Naughty Dog had finally made the jump to full 3D on the Playstation 2, despite Spyro having already done it on the Playstation 1. Instead of levels, Jak explores areas which have a certain amount of objectives to accomplish. Each environment is slightly different, with swamps and caves and forests and mountains covered – the usual selection of adventuring templates. What makes Jak and Daxter so fascinating from an exploration perspective is that the transitions between these environments is seamless almost through-out the entire game.
Loading new sections nowadays in-game isn’t a new idea, Call of Duty does it all the time with corridors of enemies used to distract you while the game makes sure the next warzone is ready to go when you get there, but Jak and Daxter was doing similar in a much less obvious way. Every area will have a slight climb or set of platforms to traverse to get to and its during these traversals that the new expanse is being created. There’s a value put on how the player flows through it, only using transport elements when absolutely necessary (like when getting to the top of a mountain). The game doesn’t want you to know that it’s working to lay the path out in front of you, but it also doesn’t want to take you away from the gameplay either.
Jak’s movement is very smooth as well. His arsenal of attacks are very satisfying to pull off and stringing together bunch of lurker kills before nailing a tricky set of platforms is a very rewarding process. The spin-kick and dive punch are both weighted with the controller to give a satisfying oomph when they land and a crude joy when they fail. Many of the mechanics obviously have their roots in Crash, indeed so do many of the sounds, but Jak and Daxter see’s the toolset brought to it’s logical conclusion, a full realization of what they had in mind.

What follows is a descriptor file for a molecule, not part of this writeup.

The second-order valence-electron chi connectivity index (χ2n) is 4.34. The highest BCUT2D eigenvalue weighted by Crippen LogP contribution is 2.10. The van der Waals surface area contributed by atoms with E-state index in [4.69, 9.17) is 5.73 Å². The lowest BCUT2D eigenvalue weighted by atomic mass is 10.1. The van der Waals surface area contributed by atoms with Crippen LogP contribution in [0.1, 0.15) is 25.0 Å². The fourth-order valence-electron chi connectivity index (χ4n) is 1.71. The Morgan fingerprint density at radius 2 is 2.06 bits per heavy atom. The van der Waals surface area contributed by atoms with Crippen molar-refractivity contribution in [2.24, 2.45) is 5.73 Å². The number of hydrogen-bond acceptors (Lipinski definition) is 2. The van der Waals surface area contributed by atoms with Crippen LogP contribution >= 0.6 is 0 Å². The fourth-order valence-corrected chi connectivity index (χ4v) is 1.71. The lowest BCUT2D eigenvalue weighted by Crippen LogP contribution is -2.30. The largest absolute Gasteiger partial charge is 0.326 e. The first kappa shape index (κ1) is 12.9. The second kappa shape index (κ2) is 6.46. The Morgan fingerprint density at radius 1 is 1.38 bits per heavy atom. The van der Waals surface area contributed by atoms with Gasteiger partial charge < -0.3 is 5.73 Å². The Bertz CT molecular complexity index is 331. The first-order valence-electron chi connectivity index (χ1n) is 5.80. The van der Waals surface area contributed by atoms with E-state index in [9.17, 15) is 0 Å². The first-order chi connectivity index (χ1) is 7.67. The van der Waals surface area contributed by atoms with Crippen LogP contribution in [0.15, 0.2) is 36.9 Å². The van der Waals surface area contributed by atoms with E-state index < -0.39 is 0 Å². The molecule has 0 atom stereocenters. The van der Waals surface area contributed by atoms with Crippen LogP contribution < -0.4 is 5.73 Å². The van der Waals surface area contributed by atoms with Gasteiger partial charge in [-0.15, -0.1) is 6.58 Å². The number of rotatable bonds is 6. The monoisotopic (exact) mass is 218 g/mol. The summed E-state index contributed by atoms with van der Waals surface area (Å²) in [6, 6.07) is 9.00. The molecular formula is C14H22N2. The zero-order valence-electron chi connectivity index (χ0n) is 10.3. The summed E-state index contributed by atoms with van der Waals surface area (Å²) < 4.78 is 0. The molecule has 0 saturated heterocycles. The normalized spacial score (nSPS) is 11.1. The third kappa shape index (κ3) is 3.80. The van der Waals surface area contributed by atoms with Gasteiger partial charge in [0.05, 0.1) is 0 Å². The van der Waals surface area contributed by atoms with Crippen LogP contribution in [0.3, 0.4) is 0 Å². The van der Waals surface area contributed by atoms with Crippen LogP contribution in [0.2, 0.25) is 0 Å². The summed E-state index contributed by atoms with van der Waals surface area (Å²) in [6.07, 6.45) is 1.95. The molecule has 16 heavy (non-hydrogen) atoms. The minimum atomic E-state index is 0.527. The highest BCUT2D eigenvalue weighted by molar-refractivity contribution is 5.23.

With so much coming from Crash Bandicoot, it’s a wonder as to why the game simply wasn’t another instalment for Crash himself. Well, the actual answer is probably something political to do with licenses, sales and publishing rights etc. but I also believe it has to do with how Jak and Daxter is written. The lore of Jak and Daxter is rich with lots of emphasis on the history of the Precursors who populated the land long before any of the main characters are alive. Learning about this mythology and the eco and the land itself is a journey in itself that the game, rightly, leaves a mystery for practically the entire series. But creating that mythos is something that wouldn’t have been possible with Crash as it was already so established, so in creating Jak and Daxter, Naughty Dog could take a more active role in creating a world that they could define for the long-term, rather than the short.
Jak and Daxter is kind of game that won’t get talked about like its peers, but very much deserves the praise and attention. It set standards, was part of a generation’s gateway into games and still holds up, something many games its age really don’t. Given that Yooka-Laylee has done so well on Kickstarter, perhaps we’ll see a resurgence in lovely, fun platformers. If not, trust me, this is still worth your time.